I thought I should update you all on what's happening and why I haven't posted for so long. As you may (or may not) know, I was re-hired back at the University of San Diego in the position that I held three years prior. I am the theatre program's Costume Designer for both the undergraduate and graduate student productions.
This has impacted my business significantly. In more precise terms: it came to a screeching halt. I had my first big official "art fair" (as opposed to a street fair) and sold about $1000 worth of my previously built stock, but it came at a high price... I was overwhelmed. I had just opened a show at my school, and I was trying to do both at the same time. I was exhausted and strung out. I was happy that I was selling a lot, and that I had finally found my "niche" as the crowds were there specifically for my kind of stuff, but I couldn't then take the next step and exploit the opportunities. My job at my school took priority.
And what a priority it was. I had been originally contracted to do one show in my first semester back. But I ended up doing another show and teaching two classes in Fundamentals of Theatrical Design on top of that. I was completely inundated with work. And Relished Artistry took a back seat.
With my university position comes benefits. And I need them. Health insurance is nothing to laugh at, and I hadn't seen a doctor since I left three years prior... So I couldn't shirk my responsibilities at USD. And since they were overwhelming, my business had to give.
This semester, I'm happy to say that I only have two shows on my plate. One is a period extravaganza--Tartuffe-- and the other is a devised theatre project written by the students that no one knows what it may turn out to be... I am going to have a bit more time for my business projects (as long as I can keep my fingers sewing at warp speed) come April.
Until then, I have decided to drop the LLC portion of my business and make it a sole-proprietorship, which is a good thing as I was advised I wasn't making enough money to warrant having an LLC, really... This alleviates a bit of pressure, I think. And while it doesn't make things much simpler, it will be better for me in the long run.
So. That's where I am today.
And I thought I might share with you some of the new stuff I'm working on--specifically some costume designs that I have been developing for Tartuffe using the new Photoshop feature "Puppet Warp". I'm a big fan of Photoshop, and I've found ways of making it useful ever since my partner (a graphic designer) introduced me to it many years ago. It has been incredibly useful to have a person on the other side of the office to ask questions to, and I've learned a lot about the program through experimentation. The hardest part is forcing myself to keep things simple because the program is a rabbit hole of possibilities. It's like opening up a paint set--the sky's the limit! You can do almost anything, and developing self-imposed parameters is an exercise in self discipline...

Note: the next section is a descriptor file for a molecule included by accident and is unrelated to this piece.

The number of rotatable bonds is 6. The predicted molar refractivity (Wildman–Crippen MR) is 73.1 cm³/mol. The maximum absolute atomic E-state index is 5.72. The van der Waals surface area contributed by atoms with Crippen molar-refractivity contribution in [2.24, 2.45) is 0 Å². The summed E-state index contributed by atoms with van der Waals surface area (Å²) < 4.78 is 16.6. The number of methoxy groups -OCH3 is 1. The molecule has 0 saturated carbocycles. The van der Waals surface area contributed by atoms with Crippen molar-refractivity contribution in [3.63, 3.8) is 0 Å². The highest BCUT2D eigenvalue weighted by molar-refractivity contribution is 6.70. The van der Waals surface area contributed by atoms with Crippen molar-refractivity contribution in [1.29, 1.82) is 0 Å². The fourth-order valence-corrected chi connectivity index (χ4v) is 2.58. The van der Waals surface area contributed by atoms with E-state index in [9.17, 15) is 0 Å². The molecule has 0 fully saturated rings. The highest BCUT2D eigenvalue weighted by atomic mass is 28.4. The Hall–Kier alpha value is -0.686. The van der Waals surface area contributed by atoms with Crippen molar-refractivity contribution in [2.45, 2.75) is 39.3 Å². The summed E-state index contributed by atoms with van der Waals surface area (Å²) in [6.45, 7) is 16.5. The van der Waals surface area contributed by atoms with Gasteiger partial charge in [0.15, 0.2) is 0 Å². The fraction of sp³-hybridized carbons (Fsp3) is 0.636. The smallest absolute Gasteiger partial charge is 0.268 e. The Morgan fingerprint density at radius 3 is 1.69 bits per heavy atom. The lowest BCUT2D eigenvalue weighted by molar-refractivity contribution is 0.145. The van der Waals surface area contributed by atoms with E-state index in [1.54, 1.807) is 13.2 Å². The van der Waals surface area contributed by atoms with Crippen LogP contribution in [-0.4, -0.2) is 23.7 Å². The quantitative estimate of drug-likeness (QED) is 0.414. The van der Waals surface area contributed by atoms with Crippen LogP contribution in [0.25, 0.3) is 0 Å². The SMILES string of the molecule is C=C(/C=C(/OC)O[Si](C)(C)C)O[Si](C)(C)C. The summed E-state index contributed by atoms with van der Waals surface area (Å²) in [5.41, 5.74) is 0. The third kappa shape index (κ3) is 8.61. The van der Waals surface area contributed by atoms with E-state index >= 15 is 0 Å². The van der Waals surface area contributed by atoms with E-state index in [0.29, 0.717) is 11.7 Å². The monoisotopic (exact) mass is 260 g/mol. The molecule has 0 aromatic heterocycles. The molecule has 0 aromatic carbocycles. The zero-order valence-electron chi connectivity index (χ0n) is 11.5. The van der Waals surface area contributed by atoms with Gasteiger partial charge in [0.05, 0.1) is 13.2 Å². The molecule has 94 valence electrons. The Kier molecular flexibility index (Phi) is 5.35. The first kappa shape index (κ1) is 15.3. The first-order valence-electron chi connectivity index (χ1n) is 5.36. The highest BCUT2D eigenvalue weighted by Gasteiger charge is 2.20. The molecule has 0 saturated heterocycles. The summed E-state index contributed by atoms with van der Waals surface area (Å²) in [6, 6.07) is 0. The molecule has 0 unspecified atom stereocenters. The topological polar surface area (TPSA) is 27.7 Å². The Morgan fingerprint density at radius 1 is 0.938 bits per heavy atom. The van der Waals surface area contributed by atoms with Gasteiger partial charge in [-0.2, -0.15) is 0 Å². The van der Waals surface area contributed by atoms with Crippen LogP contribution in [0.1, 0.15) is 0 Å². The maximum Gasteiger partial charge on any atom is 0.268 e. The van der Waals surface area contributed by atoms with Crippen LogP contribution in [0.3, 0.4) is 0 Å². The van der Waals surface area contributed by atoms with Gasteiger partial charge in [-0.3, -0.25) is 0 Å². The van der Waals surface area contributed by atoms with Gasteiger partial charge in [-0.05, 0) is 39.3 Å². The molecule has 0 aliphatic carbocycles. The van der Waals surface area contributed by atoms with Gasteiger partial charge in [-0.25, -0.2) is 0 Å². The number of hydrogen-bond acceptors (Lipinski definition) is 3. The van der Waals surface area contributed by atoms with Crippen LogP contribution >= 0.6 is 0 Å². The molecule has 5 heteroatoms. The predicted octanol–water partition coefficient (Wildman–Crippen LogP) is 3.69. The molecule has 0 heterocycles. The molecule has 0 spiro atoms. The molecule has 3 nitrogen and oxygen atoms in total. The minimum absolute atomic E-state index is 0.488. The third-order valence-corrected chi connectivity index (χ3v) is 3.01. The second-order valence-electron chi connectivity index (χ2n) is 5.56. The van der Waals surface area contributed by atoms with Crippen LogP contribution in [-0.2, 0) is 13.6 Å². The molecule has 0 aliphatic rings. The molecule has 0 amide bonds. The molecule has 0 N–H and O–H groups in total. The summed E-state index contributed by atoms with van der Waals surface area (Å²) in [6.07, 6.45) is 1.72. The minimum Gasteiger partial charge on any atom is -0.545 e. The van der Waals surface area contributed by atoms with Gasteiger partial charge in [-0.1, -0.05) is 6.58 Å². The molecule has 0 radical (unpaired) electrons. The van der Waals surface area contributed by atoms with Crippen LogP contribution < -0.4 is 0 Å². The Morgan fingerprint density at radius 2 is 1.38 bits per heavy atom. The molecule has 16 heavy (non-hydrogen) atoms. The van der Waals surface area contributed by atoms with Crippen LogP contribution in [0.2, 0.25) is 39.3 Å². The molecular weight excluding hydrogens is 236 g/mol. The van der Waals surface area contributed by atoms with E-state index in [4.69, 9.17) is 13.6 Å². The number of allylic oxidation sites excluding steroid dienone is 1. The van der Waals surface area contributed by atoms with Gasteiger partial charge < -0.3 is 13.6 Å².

So the renderings with this post aren't approved yet by the director of the show, but they're my first steps in manipulating photographs of fabric and torquing them into the shapes I need. While they may not be the most realistic renderings in the world (they're rather "collage-esque" in some ways), I think they provide an indication of how the costumes themselves may turn out...
I'm also learning that no fancy program in the world will help you draw better. The bottom line is that you have to learn how to draw first in order to be able to communicate what you want. I'm simply covering up my drawings with translucent layers of textures in specific shapes. The underlying drawing is what it's all about. And if you can't get that right, there's no point...
Anyway, I'm hoping this will turn out to be a useful tool in the future. It's taken me 4 days to get to this point with the renderings, and the cumulative effect of communicating textures and colors is going to be quite worth it in the end--the director will see things much more clearly without having to translate things in his head and relying upon a level of imagination that he might not be able to draw upon... I've found that's the case with a lot of directors. They know how to work well with actors, but they really haven't a clue how to analyze a script, communicate with designers, or use their mind's eye to envision things... The more I can help them with that the easier my job is in the end because I don't have to worry about things coming back to "bit me in the butt" as they discover things through their rehearsal process... It's good to have that flexibility in the real world, but I'm a one-man-shop here at USD and if we don't know exactly what we want from the get-go it usually doesn't happen...
Regardless, I've been a bit busy. My two shows this past fall, Anatomy of Gray and The Beaux' Stratagem were successful. I'll try to post pics of them as soon as I can. And as I said, my first official Art Fair (the La Jolla Art and Wine Festival) was a big success and I'll post on that one as soon as I can as well. But I had a moment to get this written, and figured I'd put it off for far too long.
I hope that everyone is doing well, and that this is useful to you somehow... : )
Corey, it's good to have a job that pays regular. I haven't had that for many years. Luckily hubs has a job. It's too bad you couldn't follow up with the Art Fair success but now you know where to go next time. Thanks for the photoshop link. I'm always looking for photoshop tutes because I'm so bad at it!ReplyDelete
Blog ambivalence. It's true that no one probably misses us when we do not post but it's like you're letting down something you've committed to. I am getting back into it as well, may be a way to write creatively and keep up my place in the world (that may be egotistical but oh well). See www.susanlinnetcox.com, author blog.ReplyDelete